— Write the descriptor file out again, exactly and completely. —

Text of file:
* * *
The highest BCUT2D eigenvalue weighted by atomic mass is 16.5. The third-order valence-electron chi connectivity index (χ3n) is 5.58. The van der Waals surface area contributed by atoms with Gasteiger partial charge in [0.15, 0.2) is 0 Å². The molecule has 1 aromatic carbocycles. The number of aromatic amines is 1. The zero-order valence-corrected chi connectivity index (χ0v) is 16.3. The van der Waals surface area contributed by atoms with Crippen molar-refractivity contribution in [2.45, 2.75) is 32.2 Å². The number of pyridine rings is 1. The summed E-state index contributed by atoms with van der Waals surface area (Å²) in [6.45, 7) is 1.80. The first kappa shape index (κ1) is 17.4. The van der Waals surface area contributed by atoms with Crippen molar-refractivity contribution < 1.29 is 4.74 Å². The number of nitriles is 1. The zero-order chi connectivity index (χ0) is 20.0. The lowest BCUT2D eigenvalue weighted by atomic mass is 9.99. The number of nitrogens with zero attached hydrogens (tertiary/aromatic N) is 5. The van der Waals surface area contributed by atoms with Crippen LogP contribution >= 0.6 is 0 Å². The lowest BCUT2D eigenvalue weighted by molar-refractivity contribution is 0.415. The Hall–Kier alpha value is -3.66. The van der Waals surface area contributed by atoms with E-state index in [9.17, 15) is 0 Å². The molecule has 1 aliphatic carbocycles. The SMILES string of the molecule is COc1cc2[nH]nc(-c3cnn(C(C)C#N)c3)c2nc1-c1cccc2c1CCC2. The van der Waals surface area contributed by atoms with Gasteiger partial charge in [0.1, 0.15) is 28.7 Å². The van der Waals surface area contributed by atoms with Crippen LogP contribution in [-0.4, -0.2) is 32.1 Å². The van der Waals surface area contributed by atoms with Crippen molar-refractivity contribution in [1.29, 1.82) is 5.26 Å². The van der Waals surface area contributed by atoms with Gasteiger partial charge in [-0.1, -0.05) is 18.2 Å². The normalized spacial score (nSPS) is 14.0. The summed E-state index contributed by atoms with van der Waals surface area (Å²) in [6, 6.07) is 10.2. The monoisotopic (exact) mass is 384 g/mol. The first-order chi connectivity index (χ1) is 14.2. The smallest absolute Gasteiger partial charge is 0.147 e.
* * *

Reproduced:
The highest BCUT2D eigenvalue weighted by atomic mass is 16.5. The third-order valence-electron chi connectivity index (χ3n) is 5.58. The van der Waals surface area contributed by atoms with Gasteiger partial charge in [0.15, 0.2) is 0 Å². The molecule has 1 aromatic carbocycles. The number of aromatic amines is 1. The zero-order valence-corrected chi connectivity index (χ0v) is 16.3. The van der Waals surface area contributed by atoms with Crippen molar-refractivity contribution in [2.45, 2.75) is 32.2 Å². The number of pyridine rings is 1. The summed E-state index contributed by atoms with van der Waals surface area (Å²) in [6.45, 7) is 1.80. The first kappa shape index (κ1) is 17.4. The van der Waals surface area contributed by atoms with Crippen molar-refractivity contribution < 1.29 is 4.74 Å². The number of nitriles is 1. The zero-order chi connectivity index (χ0) is 20.0. The lowest BCUT2D eigenvalue weighted by atomic mass is 9.99. The number of nitrogens with zero attached hydrogens (tertiary/aromatic N) is 5. The van der Waals surface area contributed by atoms with Crippen LogP contribution >= 0.6 is 0 Å². The lowest BCUT2D eigenvalue weighted by molar-refractivity contribution is 0.415. The Hall–Kier alpha value is -3.66. The van der Waals surface area contributed by atoms with E-state index in [9.17, 15) is 0 Å². The molecule has 1 aliphatic carbocycles. The SMILES string of the molecule is COc1cc2[nH]nc(-c3cnn(C(C)C#N)c3)c2nc1-c1cccc2c1CCC2. The van der Waals surface area contributed by atoms with Gasteiger partial charge in [0.1, 0.15) is 28.7 Å². The van der Waals surface area contributed by atoms with Crippen LogP contribution in [-0.4, -0.2) is 32.1 Å². The van der Waals surface area contributed by atoms with Crippen molar-refractivity contribution in [1.29, 1.82) is 5.26 Å². The van der Waals surface area contributed by atoms with Gasteiger partial charge in [-0.1, -0.05) is 18.2 Å². The normalized spacial score (nSPS) is 14.0. The summed E-state index contributed by atoms with van der Waals surface area (Å²) in [6, 6.07) is 10.2. The monoisotopic (exact) mass is 384 g/mol. The first-order chi connectivity index (χ1) is 14.2. The smallest absolute Gasteiger partial charge is 0.147 e.